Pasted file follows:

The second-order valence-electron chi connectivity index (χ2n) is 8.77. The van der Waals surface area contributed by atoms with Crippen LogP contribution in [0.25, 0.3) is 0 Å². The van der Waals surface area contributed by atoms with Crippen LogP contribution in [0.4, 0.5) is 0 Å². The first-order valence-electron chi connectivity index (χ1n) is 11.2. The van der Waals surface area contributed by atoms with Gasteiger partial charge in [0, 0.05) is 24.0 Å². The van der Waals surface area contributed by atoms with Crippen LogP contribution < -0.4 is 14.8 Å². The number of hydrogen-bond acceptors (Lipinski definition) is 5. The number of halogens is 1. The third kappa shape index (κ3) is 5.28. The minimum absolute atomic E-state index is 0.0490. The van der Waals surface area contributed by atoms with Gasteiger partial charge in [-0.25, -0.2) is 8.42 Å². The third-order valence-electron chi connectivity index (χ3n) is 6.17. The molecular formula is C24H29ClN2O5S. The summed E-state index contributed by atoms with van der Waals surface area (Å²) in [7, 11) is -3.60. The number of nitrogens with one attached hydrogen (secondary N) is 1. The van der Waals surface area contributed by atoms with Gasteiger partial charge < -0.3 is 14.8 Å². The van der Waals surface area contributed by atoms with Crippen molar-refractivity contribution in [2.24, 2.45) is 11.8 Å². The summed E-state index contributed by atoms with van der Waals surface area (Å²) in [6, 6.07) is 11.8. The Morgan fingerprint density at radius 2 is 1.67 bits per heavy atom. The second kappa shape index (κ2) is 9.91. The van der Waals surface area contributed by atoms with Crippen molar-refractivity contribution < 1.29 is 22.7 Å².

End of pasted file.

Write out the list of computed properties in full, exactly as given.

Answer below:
The second-order valence-electron chi connectivity index (χ2n) is 8.77. The van der Waals surface area contributed by atoms with Crippen LogP contribution in [0.25, 0.3) is 0 Å². The van der Waals surface area contributed by atoms with Crippen LogP contribution in [0.4, 0.5) is 0 Å². The first-order valence-electron chi connectivity index (χ1n) is 11.2. The van der Waals surface area contributed by atoms with Gasteiger partial charge in [0, 0.05) is 24.0 Å². The van der Waals surface area contributed by atoms with Crippen LogP contribution < -0.4 is 14.8 Å². The number of hydrogen-bond acceptors (Lipinski definition) is 5. The number of halogens is 1. The third kappa shape index (κ3) is 5.28. The minimum absolute atomic E-state index is 0.0490. The van der Waals surface area contributed by atoms with Gasteiger partial charge in [-0.25, -0.2) is 8.42 Å². The third-order valence-electron chi connectivity index (χ3n) is 6.17. The molecular formula is C24H29ClN2O5S. The summed E-state index contributed by atoms with van der Waals surface area (Å²) in [7, 11) is -3.60. The number of nitrogens with one attached hydrogen (secondary N) is 1. The van der Waals surface area contributed by atoms with Gasteiger partial charge < -0.3 is 14.8 Å². The van der Waals surface area contributed by atoms with Crippen molar-refractivity contribution in [2.24, 2.45) is 11.8 Å². The summed E-state index contributed by atoms with van der Waals surface area (Å²) in [6, 6.07) is 11.8. The Morgan fingerprint density at radius 2 is 1.67 bits per heavy atom. The second kappa shape index (κ2) is 9.91. The van der Waals surface area contributed by atoms with Crippen molar-refractivity contribution < 1.29 is 22.7 Å².